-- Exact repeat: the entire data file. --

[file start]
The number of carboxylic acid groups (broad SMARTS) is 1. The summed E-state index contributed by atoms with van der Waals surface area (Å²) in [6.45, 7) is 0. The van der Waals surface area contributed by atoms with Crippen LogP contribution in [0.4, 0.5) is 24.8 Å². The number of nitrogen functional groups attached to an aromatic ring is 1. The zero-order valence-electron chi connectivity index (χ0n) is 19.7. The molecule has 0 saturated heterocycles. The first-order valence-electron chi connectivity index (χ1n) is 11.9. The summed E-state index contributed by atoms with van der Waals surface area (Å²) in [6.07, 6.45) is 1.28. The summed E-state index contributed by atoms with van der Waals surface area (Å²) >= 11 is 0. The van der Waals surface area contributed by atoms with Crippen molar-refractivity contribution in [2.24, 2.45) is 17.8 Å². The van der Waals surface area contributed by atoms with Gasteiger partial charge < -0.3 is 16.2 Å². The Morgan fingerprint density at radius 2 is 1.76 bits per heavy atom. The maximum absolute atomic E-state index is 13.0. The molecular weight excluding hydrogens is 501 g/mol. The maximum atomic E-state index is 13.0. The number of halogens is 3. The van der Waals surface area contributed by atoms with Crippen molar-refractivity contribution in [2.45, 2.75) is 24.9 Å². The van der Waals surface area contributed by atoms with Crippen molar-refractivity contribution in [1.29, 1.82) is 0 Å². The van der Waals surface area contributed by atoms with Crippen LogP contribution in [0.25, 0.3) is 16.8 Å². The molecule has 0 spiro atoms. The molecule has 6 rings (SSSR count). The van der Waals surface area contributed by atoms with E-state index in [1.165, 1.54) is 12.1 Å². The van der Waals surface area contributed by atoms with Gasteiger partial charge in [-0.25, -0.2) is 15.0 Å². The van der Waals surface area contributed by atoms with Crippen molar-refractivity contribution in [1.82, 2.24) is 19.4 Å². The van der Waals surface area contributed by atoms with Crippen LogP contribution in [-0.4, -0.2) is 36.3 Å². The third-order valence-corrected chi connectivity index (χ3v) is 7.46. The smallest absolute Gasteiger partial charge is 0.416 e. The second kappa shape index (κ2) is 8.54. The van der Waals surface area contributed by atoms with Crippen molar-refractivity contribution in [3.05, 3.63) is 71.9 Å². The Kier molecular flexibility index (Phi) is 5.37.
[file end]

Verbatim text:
The number of carboxylic acid groups (broad SMARTS) is 1. The summed E-state index contributed by atoms with van der Waals surface area (Å²) in [6.45, 7) is 0. The van der Waals surface area contributed by atoms with Crippen LogP contribution in [0.4, 0.5) is 24.8 Å². The number of nitrogen functional groups attached to an aromatic ring is 1. The zero-order valence-electron chi connectivity index (χ0n) is 19.7. The molecule has 0 saturated heterocycles. The first-order valence-electron chi connectivity index (χ1n) is 11.9. The summed E-state index contributed by atoms with van der Waals surface area (Å²) in [6.07, 6.45) is 1.28. The summed E-state index contributed by atoms with van der Waals surface area (Å²) >= 11 is 0. The van der Waals surface area contributed by atoms with Crippen molar-refractivity contribution in [2.24, 2.45) is 17.8 Å². The van der Waals surface area contributed by atoms with Gasteiger partial charge < -0.3 is 16.2 Å². The Morgan fingerprint density at radius 2 is 1.76 bits per heavy atom. The maximum absolute atomic E-state index is 13.0. The molecular weight excluding hydrogens is 501 g/mol. The maximum atomic E-state index is 13.0. The number of halogens is 3. The van der Waals surface area contributed by atoms with Crippen molar-refractivity contribution in [2.45, 2.75) is 24.9 Å². The van der Waals surface area contributed by atoms with Crippen molar-refractivity contribution in [1.29, 1.82) is 0 Å². The van der Waals surface area contributed by atoms with Crippen LogP contribution in [0.25, 0.3) is 16.8 Å². The molecule has 0 spiro atoms. The molecule has 6 rings (SSSR count). The van der Waals surface area contributed by atoms with E-state index in [1.165, 1.54) is 12.1 Å². The van der Waals surface area contributed by atoms with Gasteiger partial charge in [-0.25, -0.2) is 15.0 Å². The van der Waals surface area contributed by atoms with Crippen molar-refractivity contribution in [1.82, 2.24) is 19.4 Å². The van der Waals surface area contributed by atoms with Crippen LogP contribution in [-0.4, -0.2) is 36.3 Å². The third-order valence-corrected chi connectivity index (χ3v) is 7.46. The smallest absolute Gasteiger partial charge is 0.416 e. The second kappa shape index (κ2) is 8.54. The van der Waals surface area contributed by atoms with Crippen molar-refractivity contribution in [3.05, 3.63) is 71.9 Å². The Kier molecular flexibility index (Phi) is 5.37.